CClarity's picture

CNBC hasn't reported CRB for months now.  Used to run it just like all the other stuff - VIX, oil, Euro, interest rates, etc.  But poof gone.  Once again proving they don't care a whit to "inform" viewers about markets.  Shills!

 

Omega_Man's picture

Gold is still over $1500 in CDN, other currencies etc... All this is the US manipuliating things for their own benefit. Buy all the assets for a song... ban yankees

QQQBall's picture

Congrats on being debt free. Hard to get good cash flow from investments. The thing is, you will start looking at assets on an all cash basis and wondering if it is worth the life energy you traded to buy it. One key is living well below you means - next time look at buying a small plex propety and renting the other units out. You will get good leverage, depreciatoin and repair write-offs and live cheaper or "rent free" vs owning a traditional SFR.

BeaverCream's picture

Being a landlord is like the worst business on the planet unless you can afford to hire someone to manage your properties.  Don't do it.

polo007's picture

According to Macquarie Research:
 
http://personal.crocodoc.com/EmsBFiu
 
China’s policy response
 
How different is it to G4 economies?
 
The battery of policy initiatives that were unveiled by China’s regulatory Authorities in an attempt to reduce the massive rise in equity market volatilities has inevitably raised a question: how different are the tools used by China?
 
Whether Japan (post ’90’s), Eurozone/UK and the US (post ’08) or China today, the key challenge facing policy makers is that given the underlying leverage (in most cases it exceeds 3:1 – public/private debt to GDP), there is simply no room for excessive volatility in any of the key asset classes. High leverage, declining velocity of money and interconnected capital markets is the perfect recipe for a “butterfly effect” (in chaos theory, butterfly effect is the condition in which a small change in one state causes large differences somewhere else), with volatility in one asset class potentially causing major dislocation in other asset classes.
 
Given our view that most economies can no longer deleverage, the key policy objective is the need to ensure (a) limited volatility in the key asset classes; (b) at least some assets need to appreciate (otherwise there would be no room for further leveraging); and (c) avoidance of sustained contraction of nominal GDP.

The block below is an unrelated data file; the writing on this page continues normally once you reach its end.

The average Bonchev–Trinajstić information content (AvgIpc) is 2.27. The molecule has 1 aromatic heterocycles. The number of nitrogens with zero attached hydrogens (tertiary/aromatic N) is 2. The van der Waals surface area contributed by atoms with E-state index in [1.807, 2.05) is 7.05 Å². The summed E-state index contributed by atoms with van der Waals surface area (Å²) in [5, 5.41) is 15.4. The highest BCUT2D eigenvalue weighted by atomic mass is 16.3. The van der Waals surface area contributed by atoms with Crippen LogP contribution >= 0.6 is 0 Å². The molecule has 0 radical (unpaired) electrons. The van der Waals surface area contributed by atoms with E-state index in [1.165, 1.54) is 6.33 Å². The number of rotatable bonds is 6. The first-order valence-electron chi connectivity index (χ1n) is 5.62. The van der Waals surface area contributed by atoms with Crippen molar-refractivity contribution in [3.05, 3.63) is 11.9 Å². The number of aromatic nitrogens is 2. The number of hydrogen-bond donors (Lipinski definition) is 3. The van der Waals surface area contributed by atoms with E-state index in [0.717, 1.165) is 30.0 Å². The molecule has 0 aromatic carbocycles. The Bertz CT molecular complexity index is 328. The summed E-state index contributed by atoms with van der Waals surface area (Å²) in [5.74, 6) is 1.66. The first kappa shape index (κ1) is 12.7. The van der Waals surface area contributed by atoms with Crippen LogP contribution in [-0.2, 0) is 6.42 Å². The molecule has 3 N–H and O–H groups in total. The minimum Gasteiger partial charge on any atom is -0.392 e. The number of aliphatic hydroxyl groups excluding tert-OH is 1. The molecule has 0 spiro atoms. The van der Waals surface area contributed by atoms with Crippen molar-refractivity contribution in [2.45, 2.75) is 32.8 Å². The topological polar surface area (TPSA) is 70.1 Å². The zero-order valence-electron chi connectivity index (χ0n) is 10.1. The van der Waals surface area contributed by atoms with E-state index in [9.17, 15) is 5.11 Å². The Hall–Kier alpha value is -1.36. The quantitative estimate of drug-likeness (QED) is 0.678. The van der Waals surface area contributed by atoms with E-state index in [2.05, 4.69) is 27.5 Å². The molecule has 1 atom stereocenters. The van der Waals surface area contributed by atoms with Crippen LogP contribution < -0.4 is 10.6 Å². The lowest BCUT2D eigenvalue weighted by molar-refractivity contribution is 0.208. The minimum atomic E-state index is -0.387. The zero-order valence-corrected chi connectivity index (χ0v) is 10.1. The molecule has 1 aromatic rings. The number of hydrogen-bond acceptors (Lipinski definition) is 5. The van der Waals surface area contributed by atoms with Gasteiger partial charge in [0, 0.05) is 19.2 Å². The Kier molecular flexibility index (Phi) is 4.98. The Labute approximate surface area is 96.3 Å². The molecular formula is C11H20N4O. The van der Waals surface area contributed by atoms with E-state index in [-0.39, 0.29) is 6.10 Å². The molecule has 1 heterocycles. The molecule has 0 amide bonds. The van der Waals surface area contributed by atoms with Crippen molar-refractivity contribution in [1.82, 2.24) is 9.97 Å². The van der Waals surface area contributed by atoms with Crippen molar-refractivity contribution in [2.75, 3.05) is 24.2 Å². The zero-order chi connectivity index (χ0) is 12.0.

In order to facilitate this objective, policy makers need to ensure ample and constantly growing liquidity to negate declining velocity of money. The volatility in China’s equities undermines this policy “bargain” and requires a policy response.
 
Whilst China’s responses thus far were more direct (rather than working indirectly through incentives), the basic policy tools were not significantly different. As PBoC and CSRC learn and refine their policies, it is likely that over time they would come to resemble more closely what was used previously in Japan, US, UK or Eurozone. Most of China’s recent policies have already been utilized in other jurisdictions: (1) temporary bans on short selling (US, UK, Euro); (2) easing collateral requirements (US, Euro, UK, Japan); (3) opening CBs wholesale and discount windows (US, Euro, UK, JP); (4) direct funding and recapitalization of systemic institutions (US, Euro, UK, JP); (5) direct CB lending to private non-financial enterprises (US, UK, JP); (6) QE-equity (Japan); (7) easing stock buy-back rules (US); (8) pressing national pension/investment funds to buy equities (Japan). There are a number of other tools China has yet to utilize, such as (1) QE-sovereign bonds; (2) QE-mortgage securities; (3) rapid rate cuts; (4) significant easing of mark-to-market accounting (US). One China policy outcome that is different (and arguably most destructive) is stock suspensions.
 
Whilst one could argue that the impact of asset price collapse in Japan in the ’90’s or GFC were worse than anything experienced thus far in China, China’s leverage is higher (or equal to) levels prevailing in previous episodes, the global outlook is uncertain and deflation is stronger. Hence the need to respond is equally urgent and basic tools have thus far been broadly similar to what other regulators used when confronted with rapid decompression of asset prices. However, key to the success of an aggressive policy is the ability of regulators to convince the private sector that measures are temporary and aimed solely at rectifying disequilibrium.

Whilst we do not believe that normal business or capital cycles could be restored or that CBs/regulators would ever be able to withdraw, this is not a consensus view of the West where there is a strong expectation of normalization. On the other hand inability or lack of desire to create and/or restore normality appears to be investors’ consensus view of China. Structural reform is the key to breaking this negative perception. We maintain that China has no alternative but to accelerate reforms, otherwise rising debt, overcapacity and strong deflationary pressures would become overwhelming, with dire consequences for China’s and the global economy.
 
……………………..
 
Whilst one can debate specifics, the key from our perspective is that no country or region in the world (or at least not the major ones, such as the US, UK, Eurozone, China, Japan, Korea) is any longer able to deleverage.

 
Unlike previous episodes in 1950s-80s, the global leveraging process that commenced in the late 1980s (in the case of Japan in the early 1980s), has now raised global leverage levels to 3x GDP (there is now in excess of US$220 trillion of debt instruments outstanding and indeed the number could be even higher on a gross basis). The leverage in developed countries exceeds 4x GDP (with Japan being the highest at over 5x) whilst EM’s are rapidly closing at 2x (and China is ~3x GDP). In order to place this in perspective, global leverage levels in the early to mid-1990s were not much more than 1.5x GDP (i.e. leverage more than doubled over the last two decades).